September 16th, 2012 by Marc AuMarc

Our most exciting historical excursion in Sanary-sur-Mer was the Frédérick Dumas Museum, which featured diving and snorkeling equipment from the very beginnings of modern diving and snorkeling. As you can see from the photos, most of the equipment was handmade, including leather diving fins, wooden underwater camera housings and a depth meter made by a pipe. There was even a “Bends-o-Matic” decompression meter.

It was a fantastic voyage through the history of diving and snorkeling. Of course, there were many items in the museum that had been used by Cousteau, Dumas and other early innovators of undersea exploration.

We cannot display this gallery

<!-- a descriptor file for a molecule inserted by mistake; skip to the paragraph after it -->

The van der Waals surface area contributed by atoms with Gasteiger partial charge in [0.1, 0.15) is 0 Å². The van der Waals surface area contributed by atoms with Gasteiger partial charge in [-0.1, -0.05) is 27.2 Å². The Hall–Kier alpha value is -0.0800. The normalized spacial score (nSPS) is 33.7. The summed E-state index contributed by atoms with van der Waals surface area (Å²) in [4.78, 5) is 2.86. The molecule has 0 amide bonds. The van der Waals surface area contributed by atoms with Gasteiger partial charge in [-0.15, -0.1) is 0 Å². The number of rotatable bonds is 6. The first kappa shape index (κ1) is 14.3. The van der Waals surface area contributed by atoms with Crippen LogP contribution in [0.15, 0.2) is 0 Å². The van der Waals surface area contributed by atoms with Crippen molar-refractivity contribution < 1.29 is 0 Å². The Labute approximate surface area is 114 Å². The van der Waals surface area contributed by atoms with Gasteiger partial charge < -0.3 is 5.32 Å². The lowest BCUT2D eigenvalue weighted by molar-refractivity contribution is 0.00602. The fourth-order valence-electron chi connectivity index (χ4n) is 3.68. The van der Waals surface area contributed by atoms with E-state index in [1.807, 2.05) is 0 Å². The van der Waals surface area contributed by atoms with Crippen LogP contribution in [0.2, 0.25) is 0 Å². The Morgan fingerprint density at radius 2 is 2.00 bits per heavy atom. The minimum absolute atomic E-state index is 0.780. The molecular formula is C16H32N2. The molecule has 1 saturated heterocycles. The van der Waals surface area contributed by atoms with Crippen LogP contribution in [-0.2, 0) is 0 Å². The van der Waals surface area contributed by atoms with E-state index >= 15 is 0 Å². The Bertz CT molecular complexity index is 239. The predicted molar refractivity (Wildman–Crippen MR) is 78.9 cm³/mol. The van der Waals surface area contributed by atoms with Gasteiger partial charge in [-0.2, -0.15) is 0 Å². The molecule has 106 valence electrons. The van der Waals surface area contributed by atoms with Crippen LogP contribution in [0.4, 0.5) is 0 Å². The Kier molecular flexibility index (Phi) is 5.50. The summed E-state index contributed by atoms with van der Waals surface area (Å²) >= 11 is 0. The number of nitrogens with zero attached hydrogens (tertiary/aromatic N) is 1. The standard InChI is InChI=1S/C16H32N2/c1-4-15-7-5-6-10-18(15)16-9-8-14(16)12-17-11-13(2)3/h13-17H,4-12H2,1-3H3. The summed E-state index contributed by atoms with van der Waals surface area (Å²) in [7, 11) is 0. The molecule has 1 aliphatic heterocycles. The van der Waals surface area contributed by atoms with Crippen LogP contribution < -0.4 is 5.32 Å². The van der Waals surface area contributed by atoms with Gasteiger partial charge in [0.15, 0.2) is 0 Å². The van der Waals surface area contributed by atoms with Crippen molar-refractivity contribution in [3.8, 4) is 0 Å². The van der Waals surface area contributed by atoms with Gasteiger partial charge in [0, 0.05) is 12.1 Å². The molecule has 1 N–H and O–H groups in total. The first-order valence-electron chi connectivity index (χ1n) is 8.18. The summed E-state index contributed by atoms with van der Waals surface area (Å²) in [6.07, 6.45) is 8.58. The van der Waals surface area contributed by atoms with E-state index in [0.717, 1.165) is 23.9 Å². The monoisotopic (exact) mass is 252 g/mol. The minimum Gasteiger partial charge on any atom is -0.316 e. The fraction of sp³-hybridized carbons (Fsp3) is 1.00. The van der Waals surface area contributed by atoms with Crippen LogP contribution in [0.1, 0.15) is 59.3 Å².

September 16th, 2012 by Marc AuMarc

For a quick diversion during our visit to Sanary-Sur-Mer, we took a voyage on the Nautilus, a handmade merry-go-round submarine. The merry-go-round operator explained that his family had been building merry-go-rounds by hand for generations, back to when they were powered by a real horse.

We cannot display this gallery


September 16th, 2012 by Marc AuMarc

We recently made a pilgrimage to Caen to visit the Alcyone, the Cousteau team’s second most famous ship, featuring the innovative Turbovoile sail system designed to increase fuel efficiency by harnessing wind power with unique “sails” that are computer automated. Or, according to a nearby placard: “Alcyone, robot-ship of the 21st century? Almost!”

In addition to seeing the ship in harbor, we were able to explore the deck of the boat. It was a unique experience to stand where the famed members of the Cousteau team had stood as they traveled around the globe.

We cannot display this gallery